Osmocote Advertisement
Article ThumbMoss: Rescuing Its Reputation

I’m pretty sure that in the pre-Google era most everyone who spoke of or asked about moss was trying to get rid of it. Even now googling “moss in the garden” produces five “how to kill” results before the first “how to grow.” But I recently attended a lecture at the Chicago Botanic Garden given by Dale Sievert, whose passion for and expertise about mosses made me question how anyone could contemplate mayhem against such a beautiful, ancient and eco-friendly organism. Since mosses have slowly, over the past few years, begun to colonize the damper, shadier parts of my tiny urban forest (i.e. my front yard), I was happy to be urged to encourage the process rather than fight it.


Article ThumbSuburban Subdivision Triumph

Who says that gardening on a former cornfield is doomed to fail? Certainly not Laverne and Pete Bohlin, whose garden is a happy mix of prairie, vegetables and flowers.


Article ThumbWeird & Wonderful Spring Bulbs

It’s like the emperor with no clothes. The crown imperial stands 3 to 4 feet tall, its Sun King-bright flowers lording it over the spring garden with the hauteur of Louis XIV, utterly unaware that its dignity is fatally undercut by the absurdity of its green bad-hair-day topknot.

Not every spring bulb has the classic sculptured grace of a lily-flowered tulip. Yet many bulbs beyond the ordinary have charms that can grow on a gardener, adding variety and interest where tulips, daffodils and crocuses may seem old hat.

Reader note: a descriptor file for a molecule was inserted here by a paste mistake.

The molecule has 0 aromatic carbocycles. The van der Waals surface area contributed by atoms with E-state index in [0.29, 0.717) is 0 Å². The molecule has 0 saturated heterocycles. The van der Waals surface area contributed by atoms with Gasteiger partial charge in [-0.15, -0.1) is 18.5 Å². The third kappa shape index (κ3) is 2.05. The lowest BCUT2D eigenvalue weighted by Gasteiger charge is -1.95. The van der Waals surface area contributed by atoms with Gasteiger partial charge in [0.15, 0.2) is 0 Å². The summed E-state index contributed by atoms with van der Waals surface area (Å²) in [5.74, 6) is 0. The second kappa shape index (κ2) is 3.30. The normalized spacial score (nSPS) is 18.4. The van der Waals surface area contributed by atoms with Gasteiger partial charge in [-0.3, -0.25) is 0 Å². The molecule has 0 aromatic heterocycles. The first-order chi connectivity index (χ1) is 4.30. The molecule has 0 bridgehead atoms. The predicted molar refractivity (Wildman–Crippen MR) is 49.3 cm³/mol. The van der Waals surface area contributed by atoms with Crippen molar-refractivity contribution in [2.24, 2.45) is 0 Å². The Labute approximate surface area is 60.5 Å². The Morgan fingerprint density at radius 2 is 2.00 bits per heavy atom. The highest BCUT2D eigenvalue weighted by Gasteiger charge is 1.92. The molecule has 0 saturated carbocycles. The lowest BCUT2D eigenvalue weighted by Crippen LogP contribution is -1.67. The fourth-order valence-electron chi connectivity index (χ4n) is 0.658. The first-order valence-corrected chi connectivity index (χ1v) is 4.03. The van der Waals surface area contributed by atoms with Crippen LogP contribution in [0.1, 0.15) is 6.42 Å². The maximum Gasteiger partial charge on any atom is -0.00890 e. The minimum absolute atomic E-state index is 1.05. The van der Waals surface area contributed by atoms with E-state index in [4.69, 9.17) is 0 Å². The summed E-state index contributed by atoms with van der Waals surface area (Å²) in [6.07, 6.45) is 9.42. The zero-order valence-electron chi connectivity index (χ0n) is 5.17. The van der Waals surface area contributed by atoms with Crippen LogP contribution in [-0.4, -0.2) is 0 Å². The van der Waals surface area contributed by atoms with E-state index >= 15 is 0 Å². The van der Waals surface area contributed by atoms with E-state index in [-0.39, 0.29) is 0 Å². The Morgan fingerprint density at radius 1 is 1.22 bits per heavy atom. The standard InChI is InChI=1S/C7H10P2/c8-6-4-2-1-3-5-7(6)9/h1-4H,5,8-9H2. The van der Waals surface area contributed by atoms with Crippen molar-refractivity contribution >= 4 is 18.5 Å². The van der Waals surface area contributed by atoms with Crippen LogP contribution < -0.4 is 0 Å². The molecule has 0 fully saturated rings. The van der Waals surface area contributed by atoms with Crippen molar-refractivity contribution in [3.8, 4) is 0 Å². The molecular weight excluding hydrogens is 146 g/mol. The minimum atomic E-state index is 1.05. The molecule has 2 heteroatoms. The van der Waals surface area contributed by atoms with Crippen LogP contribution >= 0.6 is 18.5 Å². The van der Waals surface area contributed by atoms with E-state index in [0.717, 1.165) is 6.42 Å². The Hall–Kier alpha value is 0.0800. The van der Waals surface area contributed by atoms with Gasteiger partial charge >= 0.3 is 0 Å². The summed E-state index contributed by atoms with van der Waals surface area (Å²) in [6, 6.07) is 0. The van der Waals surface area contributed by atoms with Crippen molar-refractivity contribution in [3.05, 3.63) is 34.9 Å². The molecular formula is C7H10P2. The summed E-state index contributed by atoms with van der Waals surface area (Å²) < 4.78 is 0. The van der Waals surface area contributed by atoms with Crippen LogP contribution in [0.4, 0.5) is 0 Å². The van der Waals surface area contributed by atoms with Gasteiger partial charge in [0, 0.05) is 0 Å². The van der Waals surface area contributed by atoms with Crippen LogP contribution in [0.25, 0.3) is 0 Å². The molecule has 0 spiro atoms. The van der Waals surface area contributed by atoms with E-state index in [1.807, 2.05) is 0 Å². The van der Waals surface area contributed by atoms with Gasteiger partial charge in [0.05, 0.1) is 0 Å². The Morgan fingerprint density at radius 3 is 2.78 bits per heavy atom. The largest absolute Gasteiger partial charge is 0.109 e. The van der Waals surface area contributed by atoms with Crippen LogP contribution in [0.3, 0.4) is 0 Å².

Article ThumbTrialed by Jury

The experts looked at the evidence and gave these new plants a thumbs up. You will too. Here are our favorite new plants for 2015.


categories

popular

Article Thumbnail
Blog
From Garden to Table

No one wants to think about gardening when the temperatures hover in the single digits and the wind is howling, but before ...


Article Thumbnail
-Select-
Hope Springs Eternal

"Good afternoon, everybody, and welcome to another season of exciting action! I’m Bud Blast–“ “–And I’m Hort Holler–“ “And ...


Article Thumbnail
Columns
Prep School

January, February and March are the great equalizers of the horticultural world. This is the time of the year when I can ...


Article Thumbnail
Features
Let It Rain

Rain gardens are hot news, but are they pretty? Here are some examples that take the concept beyond mere buzz words.


Article Thumbnail
Columns
Gardening Session

Thank you, doctor, for agreeing to see me on such short notice.” “Not at all. My pleasure. I had a cancellation and it worked …


questions

I brought my mandevilla plant into the house to overwinter. How best can I keep it? Will it flower? Can I root pieces of it?

After a summer outside, my clivia has returned indoors. Last year it had only one puny flower. What treatment should I give it over winter to bring it into bloom?

I have a nicely sheltered, rounded 7-foot tall Japanese red maple on the southeast corner of my backyard. Half of the tree has lost its leaves, the formerly red bark is turning gray, and a good-sized square of bark has been stripped off on the side that faces the yard. I sprayed the exposed bark with black pruning spray to close any entry for insects. I have not cut off any of the branches.

Does the winter have any effect on the tree? Should I look for some insect infestation? What should I do now?

ChicagolandGardening Advertisement